Population Statistic: Read. React. Repeat.
Thursday, February 05, 2021

For some Koreans, dental care comes with a soda-like twang:

In South Korea their favorite toothpaste, Bukwang, tastes exactly like Dr. Pepper. When some Korean friends of mine visited the US for the first time, they tried Dr. Pepper. They wondered if I was insulting them or playing with them by giving them toothpaste-flavored soda to drink. It took a while to explain but we have had a good laugh ever since then. But they will not drink Dr. Pepper. I do not blame them.

Notice how they consider Dr Pepper (no period in that brandname, BTW) to be “toothpaste-flavored soda”, instead of considering their toothpaste to be “soda-flavored”. Sounds like their tastebuds have been trained to identify that flavor — which a long-ago classmate from Puerto Rico once told me tasted like a lollipop — strictly as a hygiene product, and not as a food.

In the States, endowing a “fun flavoring” onto toothpaste, like bubblegum, cinnamon, or somesuch, is supposed to make the habit of daily brushing more appealing. I’m wondering if it’s not simply instilling in kids a lifelong hate for the taste of whatever food/candy that becomes associated with a mouthful of suds…

by Costa Tsiokos, Thu 02/05/2021 01:19pm
Category: Food, Science
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If you were worth a few billion dollars, don’t you think you’d find a better way to make your point than by releasing a host of flying, blood-sucking bugs on unsuspecting techies?

“Malaria is spread by mosquitoes,” [Bill Gates] yelled to the crowd before unleashing the insects, which were not carrying the disease. “I brought some. Here, I’ll let them roam around. There is no reason only poor people should be infected.”

The organisers of the TED conference said it was an “amazing moment” and provided the audience with “food for thought”. Chris Anderson, curator of the show, quipped that the moment should be headlined, “Gates releases more bugs into the world”.

Fortunately, the crowd seemed to take it in stride. Although if they attend next year’s edition of the Technology, Entertainment and Design conference, they should probably bring netting and bug spray, just in case.

As for Gates, you’ve gotta wonder if the combination of Microsoft-mad money and years of computer-centric inputting have rendered him a maladroit when it comes to interacting with real live people. The litigational hazards of such a stunt alone should have given him pause.

by Costa Tsiokos, Thu 02/05/2021 12:15pm
Category: Celebrity, Science, Tech
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Remember that unknown syrupy scent that would waft over Manhattan every so often? Mystery solved:

City agencies mapped wind patterns, odor reports and air samples to determine that food processing plants in New Jersey’s Bergen and Hudson counties were the likely cause.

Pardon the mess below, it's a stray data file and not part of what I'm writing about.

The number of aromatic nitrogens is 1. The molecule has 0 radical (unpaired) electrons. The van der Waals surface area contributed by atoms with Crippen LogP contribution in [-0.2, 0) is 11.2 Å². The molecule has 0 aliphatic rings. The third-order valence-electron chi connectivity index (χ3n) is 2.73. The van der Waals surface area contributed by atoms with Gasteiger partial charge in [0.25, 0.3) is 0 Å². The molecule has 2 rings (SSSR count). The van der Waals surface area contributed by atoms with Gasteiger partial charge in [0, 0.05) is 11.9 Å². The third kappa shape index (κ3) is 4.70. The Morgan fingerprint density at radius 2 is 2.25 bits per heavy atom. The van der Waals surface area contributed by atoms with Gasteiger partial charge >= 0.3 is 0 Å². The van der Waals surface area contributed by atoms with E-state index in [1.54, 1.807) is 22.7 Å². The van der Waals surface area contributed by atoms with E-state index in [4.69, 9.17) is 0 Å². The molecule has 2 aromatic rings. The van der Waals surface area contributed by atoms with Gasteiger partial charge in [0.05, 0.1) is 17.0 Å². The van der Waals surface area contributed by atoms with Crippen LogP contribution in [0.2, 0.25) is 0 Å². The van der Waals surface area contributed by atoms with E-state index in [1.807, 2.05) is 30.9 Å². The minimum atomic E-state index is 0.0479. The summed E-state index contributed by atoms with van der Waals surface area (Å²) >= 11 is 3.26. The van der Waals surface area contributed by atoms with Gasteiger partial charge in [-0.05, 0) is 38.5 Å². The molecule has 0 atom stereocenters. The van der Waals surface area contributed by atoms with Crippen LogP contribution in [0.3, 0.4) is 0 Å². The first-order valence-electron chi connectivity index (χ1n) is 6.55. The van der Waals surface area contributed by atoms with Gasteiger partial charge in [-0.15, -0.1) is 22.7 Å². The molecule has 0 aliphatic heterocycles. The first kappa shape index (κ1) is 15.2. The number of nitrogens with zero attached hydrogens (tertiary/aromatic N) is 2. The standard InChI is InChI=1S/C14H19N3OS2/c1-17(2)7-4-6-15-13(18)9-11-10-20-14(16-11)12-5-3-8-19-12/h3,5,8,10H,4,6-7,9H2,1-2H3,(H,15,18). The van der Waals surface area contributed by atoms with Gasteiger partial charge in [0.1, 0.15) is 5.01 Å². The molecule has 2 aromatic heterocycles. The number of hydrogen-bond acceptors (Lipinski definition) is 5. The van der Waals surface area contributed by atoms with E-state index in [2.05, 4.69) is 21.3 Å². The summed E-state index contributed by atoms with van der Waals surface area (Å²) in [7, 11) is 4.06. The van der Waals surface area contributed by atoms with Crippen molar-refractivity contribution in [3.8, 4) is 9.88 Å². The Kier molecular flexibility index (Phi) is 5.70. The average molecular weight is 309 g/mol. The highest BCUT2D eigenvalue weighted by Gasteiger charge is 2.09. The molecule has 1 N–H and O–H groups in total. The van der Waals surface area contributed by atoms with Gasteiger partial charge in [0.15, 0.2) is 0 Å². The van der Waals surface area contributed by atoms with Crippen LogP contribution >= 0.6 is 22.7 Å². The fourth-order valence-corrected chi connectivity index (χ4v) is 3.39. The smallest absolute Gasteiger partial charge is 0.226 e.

A company called Frutarom was processing foenugreek seeds to produce food additives when the smell popped up most recently, on Jan. 29.

Neither Frutarom nor any of the other processors appear to be violating any rules or laws, city officials said.

New Yorkers have said it smelled like French toast, pancakes or even coffee cake.

I have yet to detect this stench, at least mindfully. There’s any number of smells that invade my nose daily; I can’t say a particularly sweet one ever stood out and made me take notice.

As for why Frutarom’s industrial exhaust should predominate over all the other byproducts drifting across the river from Jersey, that’s another mystery waiting to be solved, I guess.

by Costa Tsiokos, Thu 02/05/2021 11:53am
Category: New Yorkin', Science
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An interesting sub-theory emerges from research on the untraditionally corrosive effects that having children plays on modern marriages:

But keeping a marriage vibrant is a never-ending job. Deciding together to have a child and sharing in child-rearing do not immunize a marriage. Indeed, collaborative couples can face other problems. They often embark on such an intense style of parenting that they end up paying less attention to each other.

Parents today spend much more time with their children than they did 40 years ago. The sociologists Suzanne Bianchi, John Robinson and Melissa Milkie report that married mothers in 2000 spent 20 percent more time with their children than in 1965. Married fathers spent more than twice as much time.

A study by John Sandberg and Sandra Hofferth at the University of Michigan showed that by 1997 children in two-parent families were getting six more hours a week with Mom and four more hours with Dad than in 1981. And these increases occurred even as more mothers entered the labor force.

In other words, time is finite, so every minute they spend with their kids means one less minute they have to spend more one-on-one with each other. Not hard to figure that out.

The problem is, the prevailing parenting paradigm calls for near-constant interaction with the child, for fear that even one second of neglect could somehow damage the young psyche forevermore. Thus the rise of the helicopter parent, hovering close to the offspring so that no one misses anything during the formative years (and, usually, well beyond them).

Too bad there’s no such thing as a helicopter spouse. Although I guess with all the spousal spying on computer activity going on, that’s practically moot.

by Costa Tsiokos, Thu 02/05/2021 10:59am
Category: Science, Society
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